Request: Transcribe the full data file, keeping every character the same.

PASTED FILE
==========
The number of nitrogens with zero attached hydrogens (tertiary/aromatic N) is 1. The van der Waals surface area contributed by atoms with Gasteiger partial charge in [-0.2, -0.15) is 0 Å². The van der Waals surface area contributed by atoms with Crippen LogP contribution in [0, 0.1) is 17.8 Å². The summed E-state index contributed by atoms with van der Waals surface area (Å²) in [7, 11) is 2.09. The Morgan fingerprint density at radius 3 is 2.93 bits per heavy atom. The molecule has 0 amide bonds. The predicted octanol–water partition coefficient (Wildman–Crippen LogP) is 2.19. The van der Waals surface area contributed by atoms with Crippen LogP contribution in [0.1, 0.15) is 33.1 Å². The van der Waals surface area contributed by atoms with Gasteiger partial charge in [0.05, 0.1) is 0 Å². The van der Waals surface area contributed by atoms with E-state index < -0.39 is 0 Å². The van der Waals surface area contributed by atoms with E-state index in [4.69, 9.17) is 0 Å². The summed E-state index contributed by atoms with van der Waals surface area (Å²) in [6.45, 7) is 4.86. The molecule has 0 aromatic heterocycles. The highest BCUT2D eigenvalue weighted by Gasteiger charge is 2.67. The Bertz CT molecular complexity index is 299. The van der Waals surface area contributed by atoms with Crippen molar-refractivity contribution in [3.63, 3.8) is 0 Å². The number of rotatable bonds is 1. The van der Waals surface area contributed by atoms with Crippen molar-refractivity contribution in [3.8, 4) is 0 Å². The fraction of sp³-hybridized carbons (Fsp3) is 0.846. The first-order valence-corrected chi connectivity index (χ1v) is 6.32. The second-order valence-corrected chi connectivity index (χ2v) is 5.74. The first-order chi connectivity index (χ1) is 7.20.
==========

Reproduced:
The number of nitrogens with zero attached hydrogens (tertiary/aromatic N) is 1. The van der Waals surface area contributed by atoms with Gasteiger partial charge in [-0.2, -0.15) is 0 Å². The van der Waals surface area contributed by atoms with Crippen LogP contribution in [0, 0.1) is 17.8 Å². The summed E-state index contributed by atoms with van der Waals surface area (Å²) in [7, 11) is 2.09. The Morgan fingerprint density at radius 3 is 2.93 bits per heavy atom. The molecule has 0 amide bonds. The predicted octanol–water partition coefficient (Wildman–Crippen LogP) is 2.19. The van der Waals surface area contributed by atoms with Crippen LogP contribution in [0.1, 0.15) is 33.1 Å². The van der Waals surface area contributed by atoms with Gasteiger partial charge in [0.05, 0.1) is 0 Å². The van der Waals surface area contributed by atoms with E-state index < -0.39 is 0 Å². The van der Waals surface area contributed by atoms with E-state index in [4.69, 9.17) is 0 Å². The summed E-state index contributed by atoms with van der Waals surface area (Å²) in [6.45, 7) is 4.86. The molecule has 0 aromatic heterocycles. The highest BCUT2D eigenvalue weighted by Gasteiger charge is 2.67. The Bertz CT molecular complexity index is 299. The van der Waals surface area contributed by atoms with Crippen molar-refractivity contribution in [3.63, 3.8) is 0 Å². The number of rotatable bonds is 1. The van der Waals surface area contributed by atoms with Crippen molar-refractivity contribution in [3.8, 4) is 0 Å². The fraction of sp³-hybridized carbons (Fsp3) is 0.846. The first-order valence-corrected chi connectivity index (χ1v) is 6.32. The second-order valence-corrected chi connectivity index (χ2v) is 5.74. The first-order chi connectivity index (χ1) is 7.20.